Lincoln Said It Best: Honor Our Vets
BY KENNETH KOWALD | Shortly after the invasion of Afghanistan in October of 2001, there was a surge of patriotism. More American flags were flown. Paper strips with the message “Support Our Troops” appeared on many cars.
Than came the Spring of 2003 and our invasion of Iraq in mid-March of that year. More flags. More paper strips.
On May 1, 2003, we were assured in words and banners “Mission Accomplished.”
We bungled the first invasion. We didn’t get Osama bin Laden, nor did the Taliban disappear. By coincidence, we got bin Laden — in his Pakistan hideout — eight years exactly to the day of “Mission Accomplished.”
We are still finding out about the mess we found in Iraq, the mess we made worse and the mess we left worse than ever. So much for trillions of dollars and millions of scars in mind and body.
But let that go. What we are faced with are millions of veterans and their families who need help and are not getting it.
Any “Support Our Veterans” signs around? How many speakers will speak to this on Veterans Day and then do something about it?
I was drafted into the Army when there was no shooting war. My service was limited, thanks to Congress, to just over a year. I have no complaints.
My dealings with the Veteran’s Administration were fine. For two weeks after honorable discharge, I was without a job and I got some money to help. The GI Bill paid for my graduate work at Columbia.
Today, everyone serving in our Armed Forces is someone who signed up to protect this country. We seem to keep forgetting that. The kids from around here, women and men, are in the services because they want to be there. Our gratitude should have no bounds.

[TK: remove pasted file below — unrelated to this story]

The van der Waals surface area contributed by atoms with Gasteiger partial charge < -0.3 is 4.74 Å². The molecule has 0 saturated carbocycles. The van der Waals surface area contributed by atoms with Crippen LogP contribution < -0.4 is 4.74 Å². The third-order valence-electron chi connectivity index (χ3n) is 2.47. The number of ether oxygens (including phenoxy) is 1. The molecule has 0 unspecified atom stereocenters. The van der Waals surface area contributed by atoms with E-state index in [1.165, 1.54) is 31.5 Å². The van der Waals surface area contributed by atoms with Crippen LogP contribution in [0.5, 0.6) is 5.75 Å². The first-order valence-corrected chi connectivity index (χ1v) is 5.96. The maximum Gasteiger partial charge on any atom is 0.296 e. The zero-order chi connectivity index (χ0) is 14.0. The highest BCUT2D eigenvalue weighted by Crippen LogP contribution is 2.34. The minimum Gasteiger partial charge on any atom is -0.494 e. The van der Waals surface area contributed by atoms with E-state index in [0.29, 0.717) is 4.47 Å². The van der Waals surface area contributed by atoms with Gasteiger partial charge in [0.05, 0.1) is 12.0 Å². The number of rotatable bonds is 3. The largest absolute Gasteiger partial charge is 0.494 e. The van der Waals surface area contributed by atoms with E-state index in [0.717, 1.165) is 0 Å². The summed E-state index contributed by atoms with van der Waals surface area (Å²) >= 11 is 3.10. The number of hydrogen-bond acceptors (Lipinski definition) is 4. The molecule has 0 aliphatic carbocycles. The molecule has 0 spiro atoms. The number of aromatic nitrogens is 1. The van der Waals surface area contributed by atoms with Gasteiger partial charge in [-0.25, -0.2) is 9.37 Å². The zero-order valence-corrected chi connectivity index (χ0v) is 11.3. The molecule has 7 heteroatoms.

But, then we come up against scandals in the Veterans Administration. Hearings are held. Heads roll. Maybe things are getting better. They should be, but it will take eternal vigilance. According to a Pew survey, 77 percent of the combined Congressional delegation were veterans in 1997–1998. As of September, 2013, that combined number was about 20 percent.
Maybe that’s why it takes a scandal to get action on Capitol Hill and in the White House.
Yes, protect our troops. Make sure if we send them into battle we do so properly and make sure they have the gear they need. No more going into battle “with what you’ve got.” One the prospects for the Ninth Circle of Hell said that.
Protect their families, too, from scams and frauds.
Abraham Lincoln’s second inaugural address, delivered on March 4, 1865, is one of the noblest declamations of all time, in my opinion, and that of many others. Like the Gettysburg Address, it is quite short and it shares space with that speech on the Lincoln Memorial.
“To care for him who shall have borne the battle and for his widow and his orphans.”
A noble purpose, stated nobly.
Yes, let us protect our troops and our veterans and their families. And keep up that protection after the Veterans Day parades and speeches have gone into oblivion.
Isn’t that the least we can do?
Kenneth Kowald served during World War II from Feb. 1946 to Feb. 1947 as editor of The Flaming Bomb, a weekly newsletter in Aberdeen, Maryland.